You may remember in the first two segments (part one and part two) of the construction of the Oakland Block for my friend’s Chicago, Denver and Pacific. I built the Department store and the Metropolitan Building from Bachmann. In this the final segment, you will learn about how I built the Trade Tower. Although, be aware that I will modify it so that it doesn’t look exactly like this box art.
Here are the parts for the walls of the building. The larger ones are the main body of the structure, and the smaller ones are for the actual tower. I will show you how to shorten this tower, so the finished building looks different.
First, I decided to block out the upper windows on the side of the building next to the Metropolitan that I built last time. I just used some thin styrene to fill the blank spots. Since the lower windows can’t be seen, I decided to not even cover them.
Next, I glued the main walls together with liquid cement and let them dry. Make sure you have a good solid joint with no gaping holes. I recommend specially modified clothespins, as they make great corner clamps.
I next added the foundation piece from the kit to help line it all up. I also reversed the side pieces so the door can be seen from the new street. If I had built the building as intended, the door would have been hidden against the walls of the Metropolitan Building. In the middle right, you can see one of the clothespin clamps mentioned earlier.
Once the basic structure was made, it was time to change the look of the tower section by reducing its height. With a razor saw, I cut off the two top floors and then glued them all together.
I did the same work with the smaller tower pieces (with the yellow markers) that make up part of the main building. The leftover parts are kept in a box with other leftover parts for use in perhaps another building.
Here is the main building with the floor added. Clamps help make this a good, solid structure.
Here is a shot of one of the smaller towers at a building corner. The pieces are set in temporarily prior to the addition of the shortened central tower.
Here, the central tower is test-fitted into place and the walls of the smaller towers are glued into place. Thus, the profile of the whole structure has been changed by shortening the corner and central towers.
Next, I sprayed the building an off-white. This was followed with an application of gray chalk and then sprayed with a fine mist of water to set the coloring. You really want some sort of mottled shading on a structure rather than a consistent color.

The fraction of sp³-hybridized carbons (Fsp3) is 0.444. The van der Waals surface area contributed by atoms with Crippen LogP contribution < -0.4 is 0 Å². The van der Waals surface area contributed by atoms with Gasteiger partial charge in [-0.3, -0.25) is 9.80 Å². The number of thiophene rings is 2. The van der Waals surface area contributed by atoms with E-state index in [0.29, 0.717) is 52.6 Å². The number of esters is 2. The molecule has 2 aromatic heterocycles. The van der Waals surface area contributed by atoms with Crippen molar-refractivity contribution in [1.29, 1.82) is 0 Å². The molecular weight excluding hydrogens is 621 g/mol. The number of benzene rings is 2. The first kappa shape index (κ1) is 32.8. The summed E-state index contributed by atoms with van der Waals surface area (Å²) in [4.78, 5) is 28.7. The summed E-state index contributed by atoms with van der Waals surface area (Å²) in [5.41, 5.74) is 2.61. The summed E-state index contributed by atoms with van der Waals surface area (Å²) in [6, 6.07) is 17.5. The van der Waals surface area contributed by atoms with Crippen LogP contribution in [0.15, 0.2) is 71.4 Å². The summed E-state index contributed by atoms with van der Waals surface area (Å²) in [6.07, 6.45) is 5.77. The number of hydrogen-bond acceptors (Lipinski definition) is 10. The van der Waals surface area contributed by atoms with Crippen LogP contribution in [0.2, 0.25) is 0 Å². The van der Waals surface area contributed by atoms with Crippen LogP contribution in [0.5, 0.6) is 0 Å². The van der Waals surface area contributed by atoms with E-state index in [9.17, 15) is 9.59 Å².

I sprayed the windows a pure white so they would stand out from the walls.
A wash of India ink and alcohol gives the windows some depth and texture. I also used the same wash on the whole building.
Here, the windows and “glass” have been attached to the upper towers. This is because they will soon be sealed and inaccessible from below after the curtains and window dressings are applied.
Now, the roofs for the upper towers are glued in place and get a coat of black paint to simulate tar.
Roof details were added and glued in place before I sprinkled the roof gravel on the flat roofs. You’ll notice that the windows’ openings that are still accessible from below don’t have the window casings and “glass” applied yet.
A few drops of alcohol are dripped on the gravel to make it accept the diluted white glue that holds everything in place.
The lower windows now get some curtains and shades. The bigger pieces are simply ads from circulars with a lot of color. It doesn’t really matter what they are because when you look through the windows, you can only see shapes and colors, not any real detail. It’s simply an illusion that makes your mind believe there could be lots of interesting goodies in the windows.
Here is the finished building. Some of the upper floors appear to be offices and other apartments. The first floor is strictly retail with some appropriate signs added.
This is the completed side view. Notice the varied colors in the walls of the building due to the application of chalk and the India ink wash. Below is the sidewalk, painted and weathered with the same materials. It will join this building to the Metropolitan and complete the Oakland block.
You might also be interested in:Building a Block for Oakland Part 1Building a Block for Oakland Part 2